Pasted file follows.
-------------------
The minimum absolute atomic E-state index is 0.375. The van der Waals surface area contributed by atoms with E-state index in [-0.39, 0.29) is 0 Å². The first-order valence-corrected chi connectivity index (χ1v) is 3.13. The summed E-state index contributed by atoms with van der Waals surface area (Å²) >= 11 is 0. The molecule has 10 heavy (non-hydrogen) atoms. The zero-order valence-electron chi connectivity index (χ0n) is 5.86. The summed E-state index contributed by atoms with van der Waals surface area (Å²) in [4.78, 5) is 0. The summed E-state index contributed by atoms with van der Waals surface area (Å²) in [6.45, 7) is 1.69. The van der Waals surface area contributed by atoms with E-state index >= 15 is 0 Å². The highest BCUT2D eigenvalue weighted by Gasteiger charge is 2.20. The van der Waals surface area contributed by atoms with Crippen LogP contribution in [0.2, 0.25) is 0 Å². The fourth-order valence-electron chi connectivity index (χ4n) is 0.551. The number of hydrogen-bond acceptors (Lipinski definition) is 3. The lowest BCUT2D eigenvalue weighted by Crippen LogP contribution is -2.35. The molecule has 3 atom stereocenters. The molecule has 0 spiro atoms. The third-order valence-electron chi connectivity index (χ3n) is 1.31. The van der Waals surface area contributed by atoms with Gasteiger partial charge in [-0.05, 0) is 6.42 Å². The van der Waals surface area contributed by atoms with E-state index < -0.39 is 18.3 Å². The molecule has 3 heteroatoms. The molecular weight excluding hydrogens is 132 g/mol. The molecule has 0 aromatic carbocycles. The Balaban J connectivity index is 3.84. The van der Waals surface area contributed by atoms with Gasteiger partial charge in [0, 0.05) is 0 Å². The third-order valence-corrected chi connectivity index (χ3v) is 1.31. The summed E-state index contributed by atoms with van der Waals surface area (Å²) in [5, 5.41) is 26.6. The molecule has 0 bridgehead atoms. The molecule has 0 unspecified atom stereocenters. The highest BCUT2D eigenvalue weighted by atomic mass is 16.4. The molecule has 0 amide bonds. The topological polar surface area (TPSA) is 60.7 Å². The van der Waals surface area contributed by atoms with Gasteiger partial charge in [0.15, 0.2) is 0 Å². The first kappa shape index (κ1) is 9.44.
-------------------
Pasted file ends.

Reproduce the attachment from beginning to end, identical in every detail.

The minimum absolute atomic E-state index is 0.375. The van der Waals surface area contributed by atoms with E-state index in [-0.39, 0.29) is 0 Å². The first-order valence-corrected chi connectivity index (χ1v) is 3.13. The summed E-state index contributed by atoms with van der Waals surface area (Å²) >= 11 is 0. The molecule has 10 heavy (non-hydrogen) atoms. The zero-order valence-electron chi connectivity index (χ0n) is 5.86. The summed E-state index contributed by atoms with van der Waals surface area (Å²) in [4.78, 5) is 0. The summed E-state index contributed by atoms with van der Waals surface area (Å²) in [6.45, 7) is 1.69. The van der Waals surface area contributed by atoms with E-state index >= 15 is 0 Å². The highest BCUT2D eigenvalue weighted by Gasteiger charge is 2.20. The van der Waals surface area contributed by atoms with Crippen LogP contribution in [0.2, 0.25) is 0 Å². The fourth-order valence-electron chi connectivity index (χ4n) is 0.551. The number of hydrogen-bond acceptors (Lipinski definition) is 3. The lowest BCUT2D eigenvalue weighted by Crippen LogP contribution is -2.35. The molecule has 3 atom stereocenters. The molecule has 0 spiro atoms. The third-order valence-electron chi connectivity index (χ3n) is 1.31. The van der Waals surface area contributed by atoms with Gasteiger partial charge in [-0.05, 0) is 6.42 Å². The van der Waals surface area contributed by atoms with E-state index < -0.39 is 18.3 Å². The molecule has 3 heteroatoms. The molecular weight excluding hydrogens is 132 g/mol. The molecule has 0 aromatic carbocycles. The Balaban J connectivity index is 3.84. The van der Waals surface area contributed by atoms with Gasteiger partial charge in [0, 0.05) is 0 Å². The third-order valence-corrected chi connectivity index (χ3v) is 1.31. The summed E-state index contributed by atoms with van der Waals surface area (Å²) in [5, 5.41) is 26.6. The molecule has 0 bridgehead atoms. The molecule has 0 unspecified atom stereocenters. The highest BCUT2D eigenvalue weighted by atomic mass is 16.4. The molecule has 0 amide bonds. The topological polar surface area (TPSA) is 60.7 Å². The van der Waals surface area contributed by atoms with Gasteiger partial charge in [0.15, 0.2) is 0 Å². The first kappa shape index (κ1) is 9.44.